It's a pretty basic affair with the Hyundai Venue SE's interior, which has cloth-upholstered seats in black, relieved only by silver accents on the steering wheel, around the shift lever, and on the door handles/ventilation outlets. The SEL adds a leather-wrapped steering wheel and shift knob, along with the choice of a lighter Gray interior, with the lower panels also finished in Gray. The Denim is uniquely finished in a Denim-colored shade inside and receives upholstery in a combination of cloth and leatherette. No other colors are offered for the Denim trim's interior.
Behind the rear seats, the Hyundai Venue SUV offers 18.7 cubic feet of cargo space. Although this isn't a lot in SUV terms, it's not bad when viewed in the context of the Venue's size. The load area itself is quite tall although not especially deep; still, a few small-to-medium sized suitcases can fit. The cargo floor can be lowered and the stowable rear luggage shelf is a nice touch as well. By folding down the 60/40-split-folding rear seats, cargo space increases to 31.9 cubes. This is useful, but the larger Kona is much better here as it offers more trunk space behind the back seats, and over 45 cubes with its seats folded.
Interior storage space is decent, with cupholders situated alongside the handbrake, an open storage area above the glovebox, useful door bins, and a passenger-side seatback pocket. However, only the top two trims have a sliding center armrest/storage box.
Starting at below $20,000, the Hyundai Venue puts the emphasis on the essentials. The SE comes with manual air conditioning, a six-way manual driver's seat, power front/rear windows, and steering-wheel-mounted audio controls. It's got a decent array of safety gear, though, with forward collision avoidance, lane-keeping assist, driver attention warning, and a rearview camera all being standard. The mid-range SEL adds automatic temperature control, an auto-up driver's window, blind-spot monitoring, and rear cross-traffic alert. On the top-spec Denim, there are heated front seats, along with a proximity key including push-button ignition.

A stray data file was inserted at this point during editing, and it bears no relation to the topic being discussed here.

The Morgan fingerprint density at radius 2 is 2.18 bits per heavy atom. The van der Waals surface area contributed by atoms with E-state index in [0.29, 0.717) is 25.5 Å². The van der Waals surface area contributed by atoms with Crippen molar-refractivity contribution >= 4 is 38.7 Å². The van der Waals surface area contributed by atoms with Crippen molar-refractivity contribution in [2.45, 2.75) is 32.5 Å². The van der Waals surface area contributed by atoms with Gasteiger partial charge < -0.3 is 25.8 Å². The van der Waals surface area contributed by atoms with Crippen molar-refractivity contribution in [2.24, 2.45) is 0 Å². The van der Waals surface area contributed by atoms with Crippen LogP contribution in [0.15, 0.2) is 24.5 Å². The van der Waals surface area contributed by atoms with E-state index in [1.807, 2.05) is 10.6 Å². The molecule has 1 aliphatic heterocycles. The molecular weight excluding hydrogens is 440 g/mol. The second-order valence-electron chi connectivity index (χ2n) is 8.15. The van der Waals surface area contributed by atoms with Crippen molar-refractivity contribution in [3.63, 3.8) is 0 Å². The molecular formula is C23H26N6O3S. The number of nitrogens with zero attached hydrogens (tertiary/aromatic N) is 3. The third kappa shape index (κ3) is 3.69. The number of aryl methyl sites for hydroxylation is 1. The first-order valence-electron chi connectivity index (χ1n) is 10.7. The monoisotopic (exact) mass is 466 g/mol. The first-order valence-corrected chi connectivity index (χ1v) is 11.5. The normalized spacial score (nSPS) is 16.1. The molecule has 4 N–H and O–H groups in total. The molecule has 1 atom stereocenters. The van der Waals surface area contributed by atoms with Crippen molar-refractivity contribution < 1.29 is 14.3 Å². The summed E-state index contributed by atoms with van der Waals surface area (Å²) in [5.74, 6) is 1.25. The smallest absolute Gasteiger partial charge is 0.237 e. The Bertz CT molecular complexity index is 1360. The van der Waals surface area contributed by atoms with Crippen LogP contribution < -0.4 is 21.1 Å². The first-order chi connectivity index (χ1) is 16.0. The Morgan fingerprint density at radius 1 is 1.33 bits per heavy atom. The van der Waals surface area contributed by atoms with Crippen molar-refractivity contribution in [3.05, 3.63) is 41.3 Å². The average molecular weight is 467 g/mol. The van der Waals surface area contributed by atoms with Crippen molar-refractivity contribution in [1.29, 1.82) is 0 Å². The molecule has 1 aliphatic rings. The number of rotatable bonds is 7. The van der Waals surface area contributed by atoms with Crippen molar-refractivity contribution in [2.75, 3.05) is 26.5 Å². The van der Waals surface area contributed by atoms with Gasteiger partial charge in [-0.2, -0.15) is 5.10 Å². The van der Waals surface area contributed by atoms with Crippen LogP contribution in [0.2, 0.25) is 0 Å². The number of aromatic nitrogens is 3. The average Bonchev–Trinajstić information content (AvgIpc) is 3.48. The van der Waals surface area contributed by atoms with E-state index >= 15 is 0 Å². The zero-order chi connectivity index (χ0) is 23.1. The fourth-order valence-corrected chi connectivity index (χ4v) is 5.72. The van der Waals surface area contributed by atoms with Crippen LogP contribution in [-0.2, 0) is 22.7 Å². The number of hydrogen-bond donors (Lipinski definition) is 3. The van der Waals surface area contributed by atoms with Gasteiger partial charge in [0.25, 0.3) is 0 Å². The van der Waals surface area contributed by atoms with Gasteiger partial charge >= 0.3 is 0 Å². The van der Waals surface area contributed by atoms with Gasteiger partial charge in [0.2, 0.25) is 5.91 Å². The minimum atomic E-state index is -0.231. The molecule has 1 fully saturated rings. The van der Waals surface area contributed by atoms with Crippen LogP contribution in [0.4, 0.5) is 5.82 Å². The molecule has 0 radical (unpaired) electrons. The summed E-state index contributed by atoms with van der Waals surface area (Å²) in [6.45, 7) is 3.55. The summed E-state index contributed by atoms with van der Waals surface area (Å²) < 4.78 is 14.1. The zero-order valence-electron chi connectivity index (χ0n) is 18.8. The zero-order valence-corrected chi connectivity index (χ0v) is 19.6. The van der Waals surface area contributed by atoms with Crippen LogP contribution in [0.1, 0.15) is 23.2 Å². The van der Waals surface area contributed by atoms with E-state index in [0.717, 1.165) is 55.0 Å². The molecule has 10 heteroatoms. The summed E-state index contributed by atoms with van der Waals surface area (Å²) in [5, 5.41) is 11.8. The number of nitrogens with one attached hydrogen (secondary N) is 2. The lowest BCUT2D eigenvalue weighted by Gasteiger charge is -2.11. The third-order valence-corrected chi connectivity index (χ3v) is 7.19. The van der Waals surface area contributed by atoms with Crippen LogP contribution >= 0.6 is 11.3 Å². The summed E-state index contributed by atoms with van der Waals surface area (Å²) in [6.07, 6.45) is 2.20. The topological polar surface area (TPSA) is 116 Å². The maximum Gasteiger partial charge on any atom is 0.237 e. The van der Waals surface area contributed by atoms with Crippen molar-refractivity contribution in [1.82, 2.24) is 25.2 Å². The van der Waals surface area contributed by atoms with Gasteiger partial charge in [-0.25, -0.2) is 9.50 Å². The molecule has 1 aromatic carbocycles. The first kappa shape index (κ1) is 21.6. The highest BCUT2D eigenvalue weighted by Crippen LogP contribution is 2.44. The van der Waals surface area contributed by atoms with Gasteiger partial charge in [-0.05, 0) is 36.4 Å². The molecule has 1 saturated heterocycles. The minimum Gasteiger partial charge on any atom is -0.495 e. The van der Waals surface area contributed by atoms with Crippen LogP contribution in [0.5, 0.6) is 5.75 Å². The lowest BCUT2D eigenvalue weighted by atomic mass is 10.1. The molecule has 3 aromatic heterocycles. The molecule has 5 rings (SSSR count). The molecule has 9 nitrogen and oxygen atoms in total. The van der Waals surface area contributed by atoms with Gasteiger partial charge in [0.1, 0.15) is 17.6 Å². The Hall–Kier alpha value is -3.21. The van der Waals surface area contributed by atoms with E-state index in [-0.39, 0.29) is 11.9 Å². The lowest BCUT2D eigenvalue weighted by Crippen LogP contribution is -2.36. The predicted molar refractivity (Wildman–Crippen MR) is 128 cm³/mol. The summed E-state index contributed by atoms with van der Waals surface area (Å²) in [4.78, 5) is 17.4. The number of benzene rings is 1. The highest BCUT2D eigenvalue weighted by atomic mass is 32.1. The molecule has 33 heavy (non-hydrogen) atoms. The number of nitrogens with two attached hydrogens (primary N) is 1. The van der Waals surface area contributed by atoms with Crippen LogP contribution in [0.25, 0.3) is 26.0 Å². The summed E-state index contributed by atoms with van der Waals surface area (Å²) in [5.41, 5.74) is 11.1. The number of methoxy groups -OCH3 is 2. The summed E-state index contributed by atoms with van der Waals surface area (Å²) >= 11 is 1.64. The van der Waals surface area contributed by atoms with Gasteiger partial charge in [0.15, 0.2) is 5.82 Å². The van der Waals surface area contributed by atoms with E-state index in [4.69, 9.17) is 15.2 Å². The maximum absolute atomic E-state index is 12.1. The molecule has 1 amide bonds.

Hyundai's infotainment system is simple to master and comes with a physical volume knob that makes it easy to turn down the radio when you're trying to find a new destination, catering to that bizarre phenomenon of being able to read traffic signs more clearly without your favorite tune blasting loudly. The base SE comes with an eight-inch touchscreen display with both Android Auto/Apple CarPlay as well as HD Radio. The top Denim trim has the same setup but with SiriusXM satellite radio and navigation added, an upgrade that is available for the mid-range SEL. However, the Denim trim doesn't have wireless Apple CarPlay/Android Auto, so you'd better remember to bring along your cable. All trims offer Bluetooth connectivity and auxiliary input jacks, but only the top two trims have dual USB charging ports. A four-speaker sound system on the SE is replaced by a six-speaker unit on the top two trims.